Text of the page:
Flea Find to Reclaimed Wood Mirror

This post has been updated! Find the full tutorial + a mirror round-up right here.

A long, long, time ago, Scott and I almost left the flea market empty handed – can you believe it? As vendors began packing up their booths and in turn, we began our walk back to the car, an eager seller yelled out, hey, folks, it’s all a dollar! Come and get it!

bali-mirror

Like moths to a flame (easy targets, these two), we circled back and snagged a 3′ x 4′ mirror. For a dollar. It was once a part of a dresser set, painted too many times to count, and so far, it’s lived in five different homes – from Cincinnati to Chicago. It was always ugly, but we finally changed that!

It was as simple as building a new frame to our liking, and just like that, our entryway feels ten times bigger. We shared the tutorial over on the Bali Blinds blog today, so we encourage you to check it out!

We’re happy to be contributors to the Bali Blinds blog, and you can see all of our posts right here. Be sure to stick around and get inspired by their amazing team!

14 replies on “Flea Find to Reclaimed Wood Mirror”

  1. Very cool. I’m looking to frame some prints and not pay an arm and a leg so I was debating on attempting it myself. As long as I get the glass cut, you make it look totally doable!

    1. We always get our glass cut at Ace! It’s so much cheaper than you might think. Small standard frames (think 8×10 or 11×14) are typically less than $5, and really large frames might be around $30-40 – I suppose some of this cost might depend on where you’re located as well.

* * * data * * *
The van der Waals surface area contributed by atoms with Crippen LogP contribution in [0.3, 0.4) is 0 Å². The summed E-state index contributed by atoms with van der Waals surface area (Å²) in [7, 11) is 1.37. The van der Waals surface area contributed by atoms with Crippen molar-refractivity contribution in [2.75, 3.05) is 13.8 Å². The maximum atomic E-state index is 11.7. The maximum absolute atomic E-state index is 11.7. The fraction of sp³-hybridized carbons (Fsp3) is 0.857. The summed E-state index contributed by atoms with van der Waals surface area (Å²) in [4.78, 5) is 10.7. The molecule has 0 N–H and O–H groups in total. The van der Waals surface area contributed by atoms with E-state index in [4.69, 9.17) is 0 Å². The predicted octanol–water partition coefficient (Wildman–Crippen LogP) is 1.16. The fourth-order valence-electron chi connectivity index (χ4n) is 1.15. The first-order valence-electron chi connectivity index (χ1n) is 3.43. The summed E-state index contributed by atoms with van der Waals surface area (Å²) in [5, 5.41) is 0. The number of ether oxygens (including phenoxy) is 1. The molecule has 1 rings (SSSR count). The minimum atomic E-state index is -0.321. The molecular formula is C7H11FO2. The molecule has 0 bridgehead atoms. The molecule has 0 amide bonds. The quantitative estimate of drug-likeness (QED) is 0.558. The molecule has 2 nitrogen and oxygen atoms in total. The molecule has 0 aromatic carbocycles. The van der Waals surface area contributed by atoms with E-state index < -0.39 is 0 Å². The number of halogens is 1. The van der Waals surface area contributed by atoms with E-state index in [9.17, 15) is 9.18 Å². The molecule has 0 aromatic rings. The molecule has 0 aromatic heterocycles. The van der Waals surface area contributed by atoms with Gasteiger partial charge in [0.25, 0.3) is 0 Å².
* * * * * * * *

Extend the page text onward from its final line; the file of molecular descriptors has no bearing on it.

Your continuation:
2. Simple and unfussy, but so gorgeous! And I love that the frame is made of a stud from the house. I wish I had a few of those lying around.

  3. Looks so awesome! Really love the touch of old wood with all the black and white, especially wood that’s part of the house’s history!

  4. I love this mirror. We’re going to make one with an old stud too (for a new bathroom that the stud was taken out to make way for, no less!) You said you used danish oil to darken the wood but was there any stain in it? Or just the natural oil? Thanks!

  5. Hi, when you say 75% do you mean 75% lighter or darker?
    The reason I ask b/c I went to home Depot show them the picture and they don’t understand.

    Thanks

    1. I had it tinted at 75% strength, making it lighter than the paint color itself. (Meaning, that the color was made 25% weaker, lightening the shade up by that much.) Home Depot can tint it at any strength percentage – maybe ask for a manager if they’re unclear on what you’re asking?

      1. I KNEW they could do this!!!! Ugh! I was at HD yesterday between two greys, the darker of which was Sterling. I specifically talked to the lady and told her it was just a little too dark and asked her if she could mix it at 75%. She told me they could go darker but not lighter. I said I had done it several times before and she thought I was crazy. I’ll go back tomorrow and tell them! I bought a sample of Sterling and painted it on the wall and I was right, just a little too dark. I’m so glad I found this post!

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